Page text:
Lithostratigraphy

 

Drs. Carlton E. Brett and Gordon C. Baird Examining West Gorge Wall

Photograph by Tom Whiteley

 

 

 

 

"View of the Falls below the Foot-bridge, from a Drawing by E.C. Taylor"

Image from: Vanuxem, 1842

 

 

 

 

 

 

 

 

 

 

 

 

 

 

 

 

 

 

 

 

 

 

 

 

 

 

 

 

 

 

 

 

 

 

 

Representation of Prosser and Cumings Figure showing the contact position of their two main facies types.

 

 

 

 

 

 

 

 

 

View north at Upper High Falls

NOTE: Drag cursor across image to reveal fault trace and breccia

 
 
   
 
 
 
 
 

Lithostratigraphic Analysis of Trenton Falls:

 

 

 

 


Brief statement regarding the historical lithologic analsysis of the Trenton Falls Limestone

The first stratigraphic analyses of the present day Trenton Group were performed and documented by Amos Eaton. His classification disregarded fossil zonations, over-simplified facies, and lumped together major distinctive rock types. The lack of a detailed terminology prevented the delineation of distinct rock and facies types within the Trenton gorge. The Trenton Limestones were referred to as the "Metalifferous Limerock", and without diagnosing key differences, Eaton's classification provided little information regarding lithology.

The first stratigraphic analyses which delineated vertical differences in lithologies were those of Ebenezer Emmons and Lardner Vanuxem as part of their contributions to the first geological surveys of New York . These authors had begun to use fossils in their stratigraphic synthesis along with lithologic differences within the limestones. As a result of their surveys, the term Trenton Limestone was coined, and recognized for the first time as being composed of multiple lithologies. In Emmons' report (1842; p. 112), he states:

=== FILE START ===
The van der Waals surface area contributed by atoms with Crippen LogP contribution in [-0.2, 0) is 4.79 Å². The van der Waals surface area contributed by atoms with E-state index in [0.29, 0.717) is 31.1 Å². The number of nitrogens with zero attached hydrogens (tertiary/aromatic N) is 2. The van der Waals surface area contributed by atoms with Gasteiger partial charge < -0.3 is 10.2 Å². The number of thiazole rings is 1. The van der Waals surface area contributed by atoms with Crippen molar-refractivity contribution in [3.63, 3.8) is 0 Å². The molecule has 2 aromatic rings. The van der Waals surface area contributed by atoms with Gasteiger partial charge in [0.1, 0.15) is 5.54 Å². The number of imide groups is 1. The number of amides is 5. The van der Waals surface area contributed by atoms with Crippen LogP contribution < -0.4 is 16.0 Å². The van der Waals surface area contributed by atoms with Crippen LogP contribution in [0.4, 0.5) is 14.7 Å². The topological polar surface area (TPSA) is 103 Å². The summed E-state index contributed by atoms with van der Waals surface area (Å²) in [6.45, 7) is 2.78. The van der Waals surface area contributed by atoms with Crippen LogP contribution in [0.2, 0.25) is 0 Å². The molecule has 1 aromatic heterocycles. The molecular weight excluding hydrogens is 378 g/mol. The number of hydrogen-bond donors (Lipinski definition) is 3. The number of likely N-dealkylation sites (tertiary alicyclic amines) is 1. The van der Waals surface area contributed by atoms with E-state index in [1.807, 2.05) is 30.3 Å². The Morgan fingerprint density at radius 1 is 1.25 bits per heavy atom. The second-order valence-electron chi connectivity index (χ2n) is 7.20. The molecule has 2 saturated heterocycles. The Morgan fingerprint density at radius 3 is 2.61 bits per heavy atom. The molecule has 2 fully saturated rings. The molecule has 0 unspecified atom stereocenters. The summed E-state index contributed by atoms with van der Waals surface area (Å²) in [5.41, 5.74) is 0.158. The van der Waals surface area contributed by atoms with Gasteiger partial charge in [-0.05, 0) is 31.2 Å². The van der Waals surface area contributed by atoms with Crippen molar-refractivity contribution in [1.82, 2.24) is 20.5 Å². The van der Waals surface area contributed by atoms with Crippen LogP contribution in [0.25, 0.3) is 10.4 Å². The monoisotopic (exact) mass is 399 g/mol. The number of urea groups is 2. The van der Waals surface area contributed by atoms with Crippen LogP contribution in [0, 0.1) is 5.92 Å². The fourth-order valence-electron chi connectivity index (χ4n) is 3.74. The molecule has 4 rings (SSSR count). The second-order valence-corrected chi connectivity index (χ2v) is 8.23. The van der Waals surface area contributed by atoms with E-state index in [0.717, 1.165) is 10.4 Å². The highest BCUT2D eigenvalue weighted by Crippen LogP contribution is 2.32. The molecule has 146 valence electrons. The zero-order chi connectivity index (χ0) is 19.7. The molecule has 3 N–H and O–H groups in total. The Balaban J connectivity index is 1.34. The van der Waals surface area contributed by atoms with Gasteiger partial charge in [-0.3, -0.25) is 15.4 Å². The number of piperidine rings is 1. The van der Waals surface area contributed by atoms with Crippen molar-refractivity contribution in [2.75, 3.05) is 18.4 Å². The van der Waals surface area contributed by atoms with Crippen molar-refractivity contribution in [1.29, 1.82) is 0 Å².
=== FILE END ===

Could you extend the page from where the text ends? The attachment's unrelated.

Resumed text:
"the Trenton, which I may justly remark, is one of the best characterized rocks in the Transition system, both in its fossils and lithological characters. In all localities of this rock, we find it more or less a shaly limestone. It sometimes occurs as a black thick-bedded rock, with argillaceous matter diffused through it; or in thin beds of limestone, alternating with those of a thin shivery shale. In addition to the masses of limestone and shale arranged as here described, there is sometimes another important one in the form of a grey crystalline rock, occupying sometimes a position inferior, and at others superior, to the black shaly limestone."

Emmons presented in his analysis one of the most critical lithologic differences within the section, the differentiation of coarse-crystalline limestone and dark shaly fine to medium grained limestone. In outcrop, his "inferior" and "superior" coarse grained lithologies are known today to be represented by the Kings Falls , the Steuben formations. Aside from describing faunal differences between strata, and a few other unique lithologic characters, these early workers lacked a system for classifying carbonate rocks. In contrast, today we have at least two major classification systems for the description of carbonate rocks, as well as a set of physical properties with which to further distinguish rock characters.